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USE OF THE NEW DEFERASIROX FORMULATION IN PEDIATRIC THALASSEMIA PATIENTS: ONE YEAR RESULTS

PS1575

Adramerina, A.1; Teli, A.1; Printza, N.1; Symeonidis, S.1; Papastergiopoulos, A.1; Tarazi, L.2; Chatzipantelis, E.3; Economou, M.1

doi: 10.1097/01.HS9.0000564548.08234.f3
Poster Session II: Thalassemias
Free

11st Pediatric Department, Aristotle University of Thessaloniki, Hippokration General Hospital of Thessaloniki

2Tomografia AE, Medical Center, Thessaloniki

32nd Pediatric Department, Aristotle University of Thessaloniki, University General Hospital of Thessaloniki AHEPA, THESSALONIKI, Greece

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Background:

Thalassemia is the most common and severe chronic hemolytic anemia in Greece, the National Registry recently reporting more than 2000 transfusion-dependent patients. As a combined result of disease pathophysiology and transfusion treatment, thalassemic patients present with iron overload from an early age. Deferasirox (DFX), the newest of chelators used to excrete iron, was until recently administered in the form of dispersible tablets. However, the same active substance was licensed as film coated tablets (FCT) in an effort to overcome issues related to drug intolerance. Because of the same active substance being used, no clinical trials in iron overloaded patients were required from regulatory authorities.

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Aims:

Aim of the present study was to evaluate safety and efficacy of the new DFX formulation in pediatric patients with transfusion-dependent thalassemic syndromes.

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Methods:

Pediatric patients with transfusion-dependent thalassemia, followed at a single pediatric center, were enrolled. Patients were prospectively evaluated as to hepatic function, glomerular and tubular renal function, and liver and cardiac iron overload over a twelve-month period following initiation of DFX FCT. Drug related adverse events were recorded. Statistical analysis was performed by SPSS 23, Pearson Correlation and Wilcoxon test.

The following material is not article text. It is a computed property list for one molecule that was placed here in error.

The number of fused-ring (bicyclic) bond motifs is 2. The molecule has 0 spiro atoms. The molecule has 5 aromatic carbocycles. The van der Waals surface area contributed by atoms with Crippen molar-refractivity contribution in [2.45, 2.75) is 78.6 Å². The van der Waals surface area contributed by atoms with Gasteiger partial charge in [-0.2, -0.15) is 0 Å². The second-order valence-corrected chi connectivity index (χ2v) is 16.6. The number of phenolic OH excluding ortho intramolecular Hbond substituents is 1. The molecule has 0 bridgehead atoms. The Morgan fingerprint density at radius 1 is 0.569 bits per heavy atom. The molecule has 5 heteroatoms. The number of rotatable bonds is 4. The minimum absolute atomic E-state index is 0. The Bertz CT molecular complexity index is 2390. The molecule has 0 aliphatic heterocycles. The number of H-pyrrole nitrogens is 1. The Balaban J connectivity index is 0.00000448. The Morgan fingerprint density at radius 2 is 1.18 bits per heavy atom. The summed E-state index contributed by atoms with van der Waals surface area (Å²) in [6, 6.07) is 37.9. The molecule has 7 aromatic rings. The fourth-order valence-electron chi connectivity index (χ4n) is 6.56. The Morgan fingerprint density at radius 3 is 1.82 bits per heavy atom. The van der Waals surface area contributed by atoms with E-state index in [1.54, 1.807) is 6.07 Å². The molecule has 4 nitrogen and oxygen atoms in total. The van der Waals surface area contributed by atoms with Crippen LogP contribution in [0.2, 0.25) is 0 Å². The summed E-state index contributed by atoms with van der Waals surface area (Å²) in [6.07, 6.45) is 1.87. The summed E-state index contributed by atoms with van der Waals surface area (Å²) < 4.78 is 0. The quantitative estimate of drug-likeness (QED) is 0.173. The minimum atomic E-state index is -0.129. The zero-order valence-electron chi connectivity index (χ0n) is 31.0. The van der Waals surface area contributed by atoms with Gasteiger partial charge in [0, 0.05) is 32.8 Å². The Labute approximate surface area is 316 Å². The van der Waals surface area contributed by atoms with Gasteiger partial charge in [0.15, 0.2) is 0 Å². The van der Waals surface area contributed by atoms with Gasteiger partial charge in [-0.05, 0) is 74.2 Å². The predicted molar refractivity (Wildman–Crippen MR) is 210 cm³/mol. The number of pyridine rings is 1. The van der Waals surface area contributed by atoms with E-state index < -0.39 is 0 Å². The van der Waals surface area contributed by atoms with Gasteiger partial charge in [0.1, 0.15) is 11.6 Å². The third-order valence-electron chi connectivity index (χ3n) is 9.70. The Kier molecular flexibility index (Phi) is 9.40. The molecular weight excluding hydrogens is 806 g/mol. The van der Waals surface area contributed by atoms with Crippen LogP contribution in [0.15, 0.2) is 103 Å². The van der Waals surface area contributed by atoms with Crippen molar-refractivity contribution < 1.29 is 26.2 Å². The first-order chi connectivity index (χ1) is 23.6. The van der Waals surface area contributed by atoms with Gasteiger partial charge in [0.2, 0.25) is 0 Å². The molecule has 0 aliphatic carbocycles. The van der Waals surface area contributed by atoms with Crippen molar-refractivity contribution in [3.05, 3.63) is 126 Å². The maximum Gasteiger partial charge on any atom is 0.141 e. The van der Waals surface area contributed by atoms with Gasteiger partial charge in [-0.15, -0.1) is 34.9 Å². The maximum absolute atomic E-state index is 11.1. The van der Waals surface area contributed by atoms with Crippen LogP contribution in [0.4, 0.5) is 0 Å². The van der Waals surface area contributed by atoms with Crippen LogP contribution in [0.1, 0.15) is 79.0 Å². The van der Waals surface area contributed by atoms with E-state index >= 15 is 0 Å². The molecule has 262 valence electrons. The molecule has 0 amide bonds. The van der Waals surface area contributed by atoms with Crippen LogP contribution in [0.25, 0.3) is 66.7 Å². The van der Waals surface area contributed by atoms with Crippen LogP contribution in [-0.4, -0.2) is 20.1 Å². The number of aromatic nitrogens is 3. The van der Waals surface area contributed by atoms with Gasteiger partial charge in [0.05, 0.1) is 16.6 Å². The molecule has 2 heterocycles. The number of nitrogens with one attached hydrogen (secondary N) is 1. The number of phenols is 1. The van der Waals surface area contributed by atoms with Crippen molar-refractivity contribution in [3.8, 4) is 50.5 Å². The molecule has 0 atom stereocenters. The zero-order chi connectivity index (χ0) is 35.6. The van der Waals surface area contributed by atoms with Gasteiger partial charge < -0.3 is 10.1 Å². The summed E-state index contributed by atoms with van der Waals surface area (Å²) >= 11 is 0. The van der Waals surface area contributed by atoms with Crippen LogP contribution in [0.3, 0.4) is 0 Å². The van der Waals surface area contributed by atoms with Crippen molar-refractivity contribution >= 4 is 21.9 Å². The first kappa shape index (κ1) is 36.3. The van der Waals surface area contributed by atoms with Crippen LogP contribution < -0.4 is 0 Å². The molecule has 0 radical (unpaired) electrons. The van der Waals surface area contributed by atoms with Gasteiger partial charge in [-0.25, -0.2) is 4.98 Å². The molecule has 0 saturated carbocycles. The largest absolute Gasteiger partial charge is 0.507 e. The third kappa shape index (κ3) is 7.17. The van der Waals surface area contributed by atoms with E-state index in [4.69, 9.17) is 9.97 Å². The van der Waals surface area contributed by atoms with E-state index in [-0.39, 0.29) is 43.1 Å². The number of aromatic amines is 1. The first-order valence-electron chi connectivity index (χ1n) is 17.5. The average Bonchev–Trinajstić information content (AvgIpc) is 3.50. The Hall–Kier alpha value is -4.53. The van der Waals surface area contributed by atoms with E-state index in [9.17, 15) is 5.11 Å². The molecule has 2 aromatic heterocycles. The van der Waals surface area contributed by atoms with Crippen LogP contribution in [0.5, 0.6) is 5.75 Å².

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Results:

Out of 19 patients enrolled 12 (63%) were males. Mean patient age was 13.8 years (7-18 years). Prior to DFX FCT administration 14/19 patients (73%) were on the previous DFX formulation (dispersible tablet, DT) and 5/19 patients on a different iron chelator. At the end of study, mean ferritin values showed no statistically significant change. With regards to renal function, 18/19 patients (94.7%) presented with a reduction in glomerular filtration rate (GFR) at some time point during follow up, however, in no case was reduction found to be more than > 33% compared to baseline. Transient increase of spot urinary protein: creatinine ratio was reported in 4/19 patients (21%), and of spot urinary calcium: creatinine ratio in 18/19 patients (94.7%) - in no case increase reaching statistical significance. Mild, transient elevation of alanine transaminase (ALT) and of alkaline phosphatase was reported in 3/19 patients (15.7%) and of aspartate transaminase (AST) in 2 patients (10.5%). No statistically significant correlation was found between DFX FCT dose and laboratory parameters studied, i.e ferritin, GFR, protein: creatinine and calcium: creatinine ratio, AST, ALT or ALP. With regards to cardiac and liver magnetic resonance imaging (MRI), assessment at the beginning and end of study was performed in 8 out of 19 patients (42%). All patients presented with a reduction in liver iron, which reached the limit of statistical significance, and a statistically significant reduction in cardiac iron. Reported drug-related adverse events were mild gastrointestinal symptoms in 3/19 patients (15.8%) and skin rash in 1 patient (5.2%).

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Summary/Conclusion:

Study results demonstrated that the new DFX formulation is effective in reducing iron overload in thalassemic children, while maintaining a satisfactory safety profile. Improvements in formulation's mode of administration can increase treatment adherence and minimize iron toxicity. That, in combination with documented safety and efficacy, may improve quality of life for patients with transfusion-dependent thalassemia.

Copyright © 2019 The Authors. Published by Wolters Kluwer Health Inc., on behalf of the European Hematology Association.